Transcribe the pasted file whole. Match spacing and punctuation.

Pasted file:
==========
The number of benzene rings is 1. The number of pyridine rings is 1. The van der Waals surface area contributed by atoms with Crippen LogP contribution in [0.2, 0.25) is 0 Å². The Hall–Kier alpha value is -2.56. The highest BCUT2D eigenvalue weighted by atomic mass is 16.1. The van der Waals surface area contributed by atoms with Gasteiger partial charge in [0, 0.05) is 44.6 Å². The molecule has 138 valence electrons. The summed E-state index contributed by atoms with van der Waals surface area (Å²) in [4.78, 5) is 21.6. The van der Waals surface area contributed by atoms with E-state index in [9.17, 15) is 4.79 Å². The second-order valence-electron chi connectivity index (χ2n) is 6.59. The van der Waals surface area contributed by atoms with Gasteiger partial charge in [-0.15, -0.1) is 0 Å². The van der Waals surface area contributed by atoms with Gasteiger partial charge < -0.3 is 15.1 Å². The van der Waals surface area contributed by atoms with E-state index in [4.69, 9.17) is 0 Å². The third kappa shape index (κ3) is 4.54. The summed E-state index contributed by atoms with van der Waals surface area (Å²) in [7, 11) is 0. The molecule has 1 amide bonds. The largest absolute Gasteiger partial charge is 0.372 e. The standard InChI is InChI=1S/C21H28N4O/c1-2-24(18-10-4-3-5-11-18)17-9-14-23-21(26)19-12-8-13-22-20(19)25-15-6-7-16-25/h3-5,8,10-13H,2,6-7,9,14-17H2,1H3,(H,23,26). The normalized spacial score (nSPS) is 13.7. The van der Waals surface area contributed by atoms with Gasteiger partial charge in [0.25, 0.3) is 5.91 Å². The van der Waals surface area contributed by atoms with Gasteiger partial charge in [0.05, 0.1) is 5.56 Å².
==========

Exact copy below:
The number of benzene rings is 1. The number of pyridine rings is 1. The van der Waals surface area contributed by atoms with Crippen LogP contribution in [0.2, 0.25) is 0 Å². The Hall–Kier alpha value is -2.56. The highest BCUT2D eigenvalue weighted by atomic mass is 16.1. The van der Waals surface area contributed by atoms with Gasteiger partial charge in [0, 0.05) is 44.6 Å². The molecule has 138 valence electrons. The summed E-state index contributed by atoms with van der Waals surface area (Å²) in [4.78, 5) is 21.6. The van der Waals surface area contributed by atoms with E-state index in [9.17, 15) is 4.79 Å². The second-order valence-electron chi connectivity index (χ2n) is 6.59. The van der Waals surface area contributed by atoms with Gasteiger partial charge in [-0.15, -0.1) is 0 Å². The van der Waals surface area contributed by atoms with Gasteiger partial charge < -0.3 is 15.1 Å². The van der Waals surface area contributed by atoms with E-state index in [4.69, 9.17) is 0 Å². The third kappa shape index (κ3) is 4.54. The summed E-state index contributed by atoms with van der Waals surface area (Å²) in [7, 11) is 0. The molecule has 1 amide bonds. The largest absolute Gasteiger partial charge is 0.372 e. The standard InChI is InChI=1S/C21H28N4O/c1-2-24(18-10-4-3-5-11-18)17-9-14-23-21(26)19-12-8-13-22-20(19)25-15-6-7-16-25/h3-5,8,10-13H,2,6-7,9,14-17H2,1H3,(H,23,26). The normalized spacial score (nSPS) is 13.7. The van der Waals surface area contributed by atoms with Gasteiger partial charge in [0.25, 0.3) is 5.91 Å². The van der Waals surface area contributed by atoms with Gasteiger partial charge in [0.05, 0.1) is 5.56 Å².